The Ontario government is committing nearly $1 billion over six years to improve and expand broadband internet and cellular access across the province.
In the village of Minden on Wednesday afternoon, Premier Doug Ford announced an additional investment of $680 million on top of $315 million announced in 2019 to support the province’s “Up to Speed: Ontario’s Broadband and Cellular Action Plan.”
“Reliable, high-speed internet is no longer a luxury, it is necessary for everyday life,” said Ford. “It allows people to bank, shop, learn to get their news or watch their favourite movies and we take that for granted.”
Ford says providing high-speed internet to communities like Minden, about 100 kilometres north of Peterborough, will create “good jobs” and unlock “new opportunities” for businesses and people.
“With the world online these days, if we are going to attract more investment to Ontario and compete in this highly competitive global marketplace, we need every part of our province connected with high-speed Internet,” said Ford, noting how more people have turned to internet since the coronavirus pandemic.
The province says more than 1.4 million people in Ontario do not have broadband or cellular access and up to 12 per cent of households (mostly rural, remote or Northern areas) are “underserved or unserved,” according to Canadian Radio-television and Telecommunications Commission data.
Minister of Infrastructure Laurie Scott called Wednesday’s announcement a “watershed moment” for broadband. The MPP for Haliburton-Kawartha Lakes-Brock says in an increasingly digital world, Ontarians need to be connected.
“This investment will connect even more residents in communities across Ontario to faster, more reliable internet and cell service,” said Scott. “Today’s commitment to connect more people to reliable broadband and cellular service ― along with many others we’ve made ― will make it easier for more people to work and learn from home, run their businesses and connect with others.”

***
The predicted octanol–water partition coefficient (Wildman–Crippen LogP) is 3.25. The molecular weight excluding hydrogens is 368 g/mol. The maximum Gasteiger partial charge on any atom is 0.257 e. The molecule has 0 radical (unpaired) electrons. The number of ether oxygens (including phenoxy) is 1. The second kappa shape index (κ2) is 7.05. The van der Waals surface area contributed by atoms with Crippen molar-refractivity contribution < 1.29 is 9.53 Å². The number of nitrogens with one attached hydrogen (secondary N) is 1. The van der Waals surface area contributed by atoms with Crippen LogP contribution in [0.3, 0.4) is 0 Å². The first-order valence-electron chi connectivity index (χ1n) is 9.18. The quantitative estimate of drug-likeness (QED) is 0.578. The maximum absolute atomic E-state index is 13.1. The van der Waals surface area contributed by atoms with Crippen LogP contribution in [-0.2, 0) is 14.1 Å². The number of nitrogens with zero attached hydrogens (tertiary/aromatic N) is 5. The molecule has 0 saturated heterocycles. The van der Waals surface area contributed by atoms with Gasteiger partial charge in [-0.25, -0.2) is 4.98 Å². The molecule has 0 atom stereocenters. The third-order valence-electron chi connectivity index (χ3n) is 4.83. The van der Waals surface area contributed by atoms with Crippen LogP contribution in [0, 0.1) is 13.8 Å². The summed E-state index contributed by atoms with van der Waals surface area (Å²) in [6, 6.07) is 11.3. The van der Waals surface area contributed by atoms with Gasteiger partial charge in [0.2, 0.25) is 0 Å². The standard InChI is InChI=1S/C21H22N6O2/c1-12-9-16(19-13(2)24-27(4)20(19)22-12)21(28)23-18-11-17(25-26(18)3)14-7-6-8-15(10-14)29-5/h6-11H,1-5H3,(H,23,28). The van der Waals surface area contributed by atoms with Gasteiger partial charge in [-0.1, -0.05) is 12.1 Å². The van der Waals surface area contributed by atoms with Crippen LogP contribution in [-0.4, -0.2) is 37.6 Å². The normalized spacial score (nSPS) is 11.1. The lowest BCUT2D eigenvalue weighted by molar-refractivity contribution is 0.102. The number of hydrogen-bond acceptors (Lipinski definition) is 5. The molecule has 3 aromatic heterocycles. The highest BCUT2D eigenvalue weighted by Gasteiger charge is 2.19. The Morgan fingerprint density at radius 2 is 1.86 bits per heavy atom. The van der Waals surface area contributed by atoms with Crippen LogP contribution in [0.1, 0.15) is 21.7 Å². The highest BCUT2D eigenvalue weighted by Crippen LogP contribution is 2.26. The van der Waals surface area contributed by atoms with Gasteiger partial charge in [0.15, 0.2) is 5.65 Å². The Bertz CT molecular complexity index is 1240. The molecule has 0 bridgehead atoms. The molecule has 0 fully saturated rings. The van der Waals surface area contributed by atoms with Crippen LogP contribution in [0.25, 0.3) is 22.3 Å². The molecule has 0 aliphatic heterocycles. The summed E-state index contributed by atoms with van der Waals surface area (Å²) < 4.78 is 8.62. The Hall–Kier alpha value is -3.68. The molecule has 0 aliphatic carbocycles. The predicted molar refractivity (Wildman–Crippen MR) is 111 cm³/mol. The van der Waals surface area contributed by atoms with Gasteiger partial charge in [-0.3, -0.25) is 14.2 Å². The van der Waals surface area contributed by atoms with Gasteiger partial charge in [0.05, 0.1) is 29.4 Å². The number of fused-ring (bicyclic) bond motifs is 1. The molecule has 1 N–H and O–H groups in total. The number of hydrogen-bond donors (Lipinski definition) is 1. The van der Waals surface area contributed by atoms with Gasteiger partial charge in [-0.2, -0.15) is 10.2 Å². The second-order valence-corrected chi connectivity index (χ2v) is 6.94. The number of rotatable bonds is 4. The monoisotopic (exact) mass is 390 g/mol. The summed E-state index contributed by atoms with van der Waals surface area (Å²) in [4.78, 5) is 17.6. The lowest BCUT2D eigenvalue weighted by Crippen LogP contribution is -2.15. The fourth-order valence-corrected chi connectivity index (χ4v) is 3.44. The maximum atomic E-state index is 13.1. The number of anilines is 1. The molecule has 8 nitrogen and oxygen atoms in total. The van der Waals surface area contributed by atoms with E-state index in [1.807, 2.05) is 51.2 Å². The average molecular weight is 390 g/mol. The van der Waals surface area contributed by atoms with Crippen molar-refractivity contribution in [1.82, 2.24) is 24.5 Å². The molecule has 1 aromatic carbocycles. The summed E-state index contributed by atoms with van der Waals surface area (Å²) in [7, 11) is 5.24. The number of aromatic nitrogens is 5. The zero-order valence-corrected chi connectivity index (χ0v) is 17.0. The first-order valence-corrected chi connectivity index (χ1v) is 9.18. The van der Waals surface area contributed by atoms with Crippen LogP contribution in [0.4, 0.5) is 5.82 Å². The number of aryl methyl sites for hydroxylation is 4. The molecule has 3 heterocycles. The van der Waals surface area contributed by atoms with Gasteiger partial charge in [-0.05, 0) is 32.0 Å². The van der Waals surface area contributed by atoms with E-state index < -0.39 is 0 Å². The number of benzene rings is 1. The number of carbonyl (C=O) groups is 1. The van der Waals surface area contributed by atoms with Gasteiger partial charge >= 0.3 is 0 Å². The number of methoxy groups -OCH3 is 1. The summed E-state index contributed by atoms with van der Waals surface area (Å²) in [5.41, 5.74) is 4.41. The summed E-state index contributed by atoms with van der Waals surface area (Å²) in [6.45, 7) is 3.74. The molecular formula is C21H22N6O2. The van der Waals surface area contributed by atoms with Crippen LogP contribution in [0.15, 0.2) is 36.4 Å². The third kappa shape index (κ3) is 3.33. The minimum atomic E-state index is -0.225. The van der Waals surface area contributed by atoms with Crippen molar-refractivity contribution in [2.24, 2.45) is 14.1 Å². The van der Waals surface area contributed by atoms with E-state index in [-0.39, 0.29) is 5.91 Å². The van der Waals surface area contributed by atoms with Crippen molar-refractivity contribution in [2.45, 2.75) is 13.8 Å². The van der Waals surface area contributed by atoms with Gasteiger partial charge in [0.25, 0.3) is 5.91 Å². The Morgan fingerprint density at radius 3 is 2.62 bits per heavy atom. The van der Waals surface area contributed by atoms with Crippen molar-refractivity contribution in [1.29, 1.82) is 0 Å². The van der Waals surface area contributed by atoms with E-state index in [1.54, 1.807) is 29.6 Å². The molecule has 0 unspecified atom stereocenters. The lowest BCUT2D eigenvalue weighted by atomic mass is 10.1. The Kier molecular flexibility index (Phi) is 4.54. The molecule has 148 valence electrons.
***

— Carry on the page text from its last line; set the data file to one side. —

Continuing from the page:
The action plan aims to improve connections for up to 220,000 households and businesses, Scott said, and includes a $150-million infrastructure program beginning in 2020-21 with “shovel-ready projects.”
Scott did not outline any specific projects on Wednesday, stating funding is the “start of conversations” with municipalities and telecommunications partners along with expected support from Ottawa.
“We’re hopeful the federal government will release its Universal Broadband Fund — Ontario has stepped up and is putting $1 billion on the table,” she said.
“Ontario isn’t waiting any longer. That is why we are taking action today.”
Peter Bethlenfalvy, president of the Treasury Board, says the investment is a “signature project” of the Ontario Onwards Action Plan to make vital programs and services more convenient, reliable and accessible.
“We cannot afford to be an offline government in an online world,” said Bethlenfalvy.
The investment announced Wednesday also doubles funding for the Improving Connectivity in Ontario (ICON) program announced in June, bringing the new total to $300 million, said Scott. She said the program now has the potential to leverage more than $900 million in total partner funding to improve connectivity across Ontario.
Ontario has also partnered with the Eastern Ontario Regional Network (EORN) to invest $71 million in a $213-million project to improve access to cellular service and mobile broadband in Eastern Ontario.
Andy Letham, Mayor of the City of Kawartha Lakes and Brent Devolin, mayor of Minden Hills Township, both expressed their gratitude for Wednesday’s announcement.
“It will help connect more homes and businesses in Ontario communities and increase their economic competitiveness,” said Letham. “And improve the quality of life for residents and businesses.”
The action plan says coverage for internet connections should be at speeds of at least 50 megabits per second (Mbps) download and 10 Mbps upload.
Rocco Rossi, president & CEO of the Ontario Chamber of Commerce, said the chamber welcomes the additional investments to help underserved communities.
“Canada’s telecommunications network is one of the most advanced networks in the world,” he said. “The vast majority of heavy lifting has been done by the private sector which has invested heavily in digital infrastructure. However, there remains unserved and underserved communities that require the government to step in.
“For business, health care and education, particularly those workers practicing physical distancing, connectivity is necessary to ensure they can remain productive by using digital tools such as video conferencing. Without adequate access, those in rural and remote regions will be vulnerable to additional layoffs and business closures. We hope to see the federal government consider how to both expedite and increase the federal investment for broadband connectivity to help further support Ontarians in unserved and underserved communities.”